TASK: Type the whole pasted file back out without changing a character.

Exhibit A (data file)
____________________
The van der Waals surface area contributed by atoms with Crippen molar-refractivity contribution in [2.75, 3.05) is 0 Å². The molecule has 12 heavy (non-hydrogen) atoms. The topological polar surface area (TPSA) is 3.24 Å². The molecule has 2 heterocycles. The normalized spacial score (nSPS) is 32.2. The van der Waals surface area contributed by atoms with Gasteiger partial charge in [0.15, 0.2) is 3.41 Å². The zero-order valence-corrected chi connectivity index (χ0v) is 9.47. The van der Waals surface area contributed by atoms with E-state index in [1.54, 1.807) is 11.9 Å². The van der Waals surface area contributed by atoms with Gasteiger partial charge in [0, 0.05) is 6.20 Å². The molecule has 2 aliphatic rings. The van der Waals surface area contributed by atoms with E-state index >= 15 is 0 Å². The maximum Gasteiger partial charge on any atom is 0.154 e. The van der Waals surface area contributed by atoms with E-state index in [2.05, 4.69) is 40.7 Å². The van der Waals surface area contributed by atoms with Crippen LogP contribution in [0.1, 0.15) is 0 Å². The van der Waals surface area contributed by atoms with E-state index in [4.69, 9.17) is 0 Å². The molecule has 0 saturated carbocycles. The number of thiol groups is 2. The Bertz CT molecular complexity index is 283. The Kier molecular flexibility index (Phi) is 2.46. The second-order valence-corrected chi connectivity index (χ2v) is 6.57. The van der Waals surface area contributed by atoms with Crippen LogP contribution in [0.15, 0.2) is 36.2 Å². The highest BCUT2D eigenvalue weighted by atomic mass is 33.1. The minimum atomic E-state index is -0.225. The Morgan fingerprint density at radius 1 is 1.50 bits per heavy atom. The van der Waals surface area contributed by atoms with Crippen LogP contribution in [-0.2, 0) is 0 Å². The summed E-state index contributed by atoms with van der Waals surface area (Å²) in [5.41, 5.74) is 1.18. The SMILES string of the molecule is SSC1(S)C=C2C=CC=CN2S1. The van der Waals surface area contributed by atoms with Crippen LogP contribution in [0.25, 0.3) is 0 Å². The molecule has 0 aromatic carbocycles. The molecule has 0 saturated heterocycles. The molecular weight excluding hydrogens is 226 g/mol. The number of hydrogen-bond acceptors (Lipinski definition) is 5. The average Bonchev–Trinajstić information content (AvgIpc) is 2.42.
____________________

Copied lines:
The van der Waals surface area contributed by atoms with Crippen molar-refractivity contribution in [2.75, 3.05) is 0 Å². The molecule has 12 heavy (non-hydrogen) atoms. The topological polar surface area (TPSA) is 3.24 Å². The molecule has 2 heterocycles. The normalized spacial score (nSPS) is 32.2. The van der Waals surface area contributed by atoms with Gasteiger partial charge in [0.15, 0.2) is 3.41 Å². The zero-order valence-corrected chi connectivity index (χ0v) is 9.47. The van der Waals surface area contributed by atoms with E-state index in [1.54, 1.807) is 11.9 Å². The van der Waals surface area contributed by atoms with Gasteiger partial charge in [0, 0.05) is 6.20 Å². The molecule has 2 aliphatic rings. The van der Waals surface area contributed by atoms with E-state index >= 15 is 0 Å². The maximum Gasteiger partial charge on any atom is 0.154 e. The van der Waals surface area contributed by atoms with E-state index in [2.05, 4.69) is 40.7 Å². The van der Waals surface area contributed by atoms with Crippen LogP contribution in [0.1, 0.15) is 0 Å². The van der Waals surface area contributed by atoms with E-state index in [4.69, 9.17) is 0 Å². The molecule has 0 saturated carbocycles. The number of thiol groups is 2. The Bertz CT molecular complexity index is 283. The Kier molecular flexibility index (Phi) is 2.46. The second-order valence-corrected chi connectivity index (χ2v) is 6.57. The van der Waals surface area contributed by atoms with Crippen LogP contribution in [0.15, 0.2) is 36.2 Å². The highest BCUT2D eigenvalue weighted by atomic mass is 33.1. The minimum atomic E-state index is -0.225. The Morgan fingerprint density at radius 1 is 1.50 bits per heavy atom. The van der Waals surface area contributed by atoms with Crippen LogP contribution in [-0.2, 0) is 0 Å². The summed E-state index contributed by atoms with van der Waals surface area (Å²) in [5.41, 5.74) is 1.18. The SMILES string of the molecule is SSC1(S)C=C2C=CC=CN2S1. The van der Waals surface area contributed by atoms with Crippen LogP contribution in [0.25, 0.3) is 0 Å². The molecule has 0 aromatic carbocycles. The molecule has 0 saturated heterocycles. The molecular weight excluding hydrogens is 226 g/mol. The number of hydrogen-bond acceptors (Lipinski definition) is 5. The average Bonchev–Trinajstić information content (AvgIpc) is 2.42.